4-14 family works — creativity

Posted 4/3/19

Family Works                                                 Speaking on …

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4-14 family works — creativity


Family Works                                                 

Speaking on creativity

Why is it so many children begin life with a creative flair and by the time they have completed third grade it seems to be gone? Does our creativity just wear out over time?

The loss of creativity is not a result of aging, nor of wearing, but rather of squelching. Over time, children are told in a thousand-and-one verbal and nonverbal ways that their creativity is not acceptable.

Several familiar exchanges come to mind: “Why can’t you be more like your brother?” Translation: “It’s not OK to be yourself;” Can’t you color between the lines?” Translation: “Accuracy is more important than creativity;” “You certainly messed that project up.” Translation: “Why try. Others will only see my mistakes.” “Stick to arithmetic and spelling, that’s more important than wasting your time drawing.” Translation: “Technical skill is more important than creative skill."

“You’re such a dreamer. Get your feet back on the ground.” Translation: “It’s not OK to dream;” “Why can’t you be like everybody else?” Translation: “It’s not OK to be different;” “Sit down, shut up and listen.” Translation: “You’re inferior and I know what’s best.” “Just give the teacher what she wants.” Translation: “Don’t risk being imaginative.”

I’ll stop short of all 1,001 examples. All of these exchanges have a common theme. There is an undeniable message that it is not OK to be yourself. This message is enforced (sometimes physically, but always emotionally) with control.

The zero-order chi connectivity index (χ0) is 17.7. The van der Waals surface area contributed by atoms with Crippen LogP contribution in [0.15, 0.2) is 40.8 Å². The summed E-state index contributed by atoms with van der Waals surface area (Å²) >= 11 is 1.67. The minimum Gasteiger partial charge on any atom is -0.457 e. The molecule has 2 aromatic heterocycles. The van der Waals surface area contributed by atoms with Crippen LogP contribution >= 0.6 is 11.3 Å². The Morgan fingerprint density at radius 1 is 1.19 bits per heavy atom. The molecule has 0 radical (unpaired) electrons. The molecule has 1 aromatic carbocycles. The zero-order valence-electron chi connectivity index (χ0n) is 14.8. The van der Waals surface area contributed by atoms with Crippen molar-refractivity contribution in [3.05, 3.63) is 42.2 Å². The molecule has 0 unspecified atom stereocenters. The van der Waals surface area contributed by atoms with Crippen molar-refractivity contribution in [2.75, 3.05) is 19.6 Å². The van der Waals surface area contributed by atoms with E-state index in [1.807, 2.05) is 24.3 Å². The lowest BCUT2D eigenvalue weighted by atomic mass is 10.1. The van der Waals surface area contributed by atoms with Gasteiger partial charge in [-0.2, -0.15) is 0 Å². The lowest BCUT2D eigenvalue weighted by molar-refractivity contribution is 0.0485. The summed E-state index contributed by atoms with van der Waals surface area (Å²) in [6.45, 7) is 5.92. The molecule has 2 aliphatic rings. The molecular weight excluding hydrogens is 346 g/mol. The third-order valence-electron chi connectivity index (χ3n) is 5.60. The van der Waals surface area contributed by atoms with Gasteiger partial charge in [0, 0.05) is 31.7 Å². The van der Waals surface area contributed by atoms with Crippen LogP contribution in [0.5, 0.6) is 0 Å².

Control squelches, inhibits, destroys, wrecks, ruins and assassinates creativity. Without a doubt, control is creativity’s worst enemy. Control tells the child again and again in no uncertain terms that it’s not OK to be yourself, that you are inadequate, that your judgement is poor, that you have no sense of your own.

Creativity is enhanced in an environment where the child feels the freedom to create without fear of criticism or ridicule. Creativity demands a genuine appreciation of the uniqueness and specialness of each child. Creativity recognizes that each of us have gifts and talents to contribute. Creativity is enhanced by parents who provide whatever is necessary to assist the child in discovering and developing his particular talent.

Helping your child discover his own particular creative gifts has many, many rewards. By doing so, you enhance the self-esteem of the child as he expresses himself. With confidence, the child feels the freedom to develop his unique gifts. Such a child has a much better chance of growing into adulthood knowing that his creative flair will not only serve to enhance his personal enjoyment of life, but also possibly provide significant and worthy contributions.

Regardless of what is contributed, creative children produce adults who have the courage to risk greater challenges in life. Unstopped by the watching eyes of those who are waiting to pounce with criticism, they make their unique contributions, thus enhancing the quality of life for all of us.

Rob Coombs is a professor with a doctor of ministry degree and a doctor of philosophy with an emphasis in Family Systems.


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